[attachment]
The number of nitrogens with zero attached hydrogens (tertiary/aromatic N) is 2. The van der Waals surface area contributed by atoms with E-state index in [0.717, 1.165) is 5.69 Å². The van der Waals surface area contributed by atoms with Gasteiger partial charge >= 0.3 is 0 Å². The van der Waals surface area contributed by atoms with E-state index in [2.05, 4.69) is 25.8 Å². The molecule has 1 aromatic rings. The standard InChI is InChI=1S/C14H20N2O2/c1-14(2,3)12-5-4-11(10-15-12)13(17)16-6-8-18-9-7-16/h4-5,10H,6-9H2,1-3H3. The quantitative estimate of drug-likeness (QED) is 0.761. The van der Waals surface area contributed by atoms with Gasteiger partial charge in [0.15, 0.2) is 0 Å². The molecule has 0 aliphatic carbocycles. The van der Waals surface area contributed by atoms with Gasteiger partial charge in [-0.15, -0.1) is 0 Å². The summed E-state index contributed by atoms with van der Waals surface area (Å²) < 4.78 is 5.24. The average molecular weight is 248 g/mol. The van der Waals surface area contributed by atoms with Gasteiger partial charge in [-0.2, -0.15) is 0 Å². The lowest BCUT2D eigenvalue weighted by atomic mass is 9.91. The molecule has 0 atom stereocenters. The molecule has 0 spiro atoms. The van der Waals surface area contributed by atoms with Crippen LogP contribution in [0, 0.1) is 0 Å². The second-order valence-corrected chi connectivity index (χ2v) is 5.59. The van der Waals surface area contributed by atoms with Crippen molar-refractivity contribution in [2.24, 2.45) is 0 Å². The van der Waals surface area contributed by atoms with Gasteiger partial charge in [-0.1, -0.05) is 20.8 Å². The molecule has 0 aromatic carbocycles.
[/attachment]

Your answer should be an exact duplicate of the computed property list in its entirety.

The number of nitrogens with zero attached hydrogens (tertiary/aromatic N) is 2. The van der Waals surface area contributed by atoms with E-state index in [0.717, 1.165) is 5.69 Å². The van der Waals surface area contributed by atoms with Gasteiger partial charge >= 0.3 is 0 Å². The van der Waals surface area contributed by atoms with E-state index in [2.05, 4.69) is 25.8 Å². The molecule has 1 aromatic rings. The standard InChI is InChI=1S/C14H20N2O2/c1-14(2,3)12-5-4-11(10-15-12)13(17)16-6-8-18-9-7-16/h4-5,10H,6-9H2,1-3H3. The quantitative estimate of drug-likeness (QED) is 0.761. The van der Waals surface area contributed by atoms with Gasteiger partial charge in [0.15, 0.2) is 0 Å². The molecule has 0 aliphatic carbocycles. The van der Waals surface area contributed by atoms with Gasteiger partial charge in [-0.15, -0.1) is 0 Å². The summed E-state index contributed by atoms with van der Waals surface area (Å²) < 4.78 is 5.24. The average molecular weight is 248 g/mol. The van der Waals surface area contributed by atoms with Gasteiger partial charge in [-0.2, -0.15) is 0 Å². The lowest BCUT2D eigenvalue weighted by atomic mass is 9.91. The molecule has 0 atom stereocenters. The molecule has 0 spiro atoms. The van der Waals surface area contributed by atoms with Crippen LogP contribution in [0, 0.1) is 0 Å². The second-order valence-corrected chi connectivity index (χ2v) is 5.59. The van der Waals surface area contributed by atoms with Crippen molar-refractivity contribution in [2.24, 2.45) is 0 Å². The van der Waals surface area contributed by atoms with Gasteiger partial charge in [-0.1, -0.05) is 20.8 Å². The molecule has 0 aromatic carbocycles.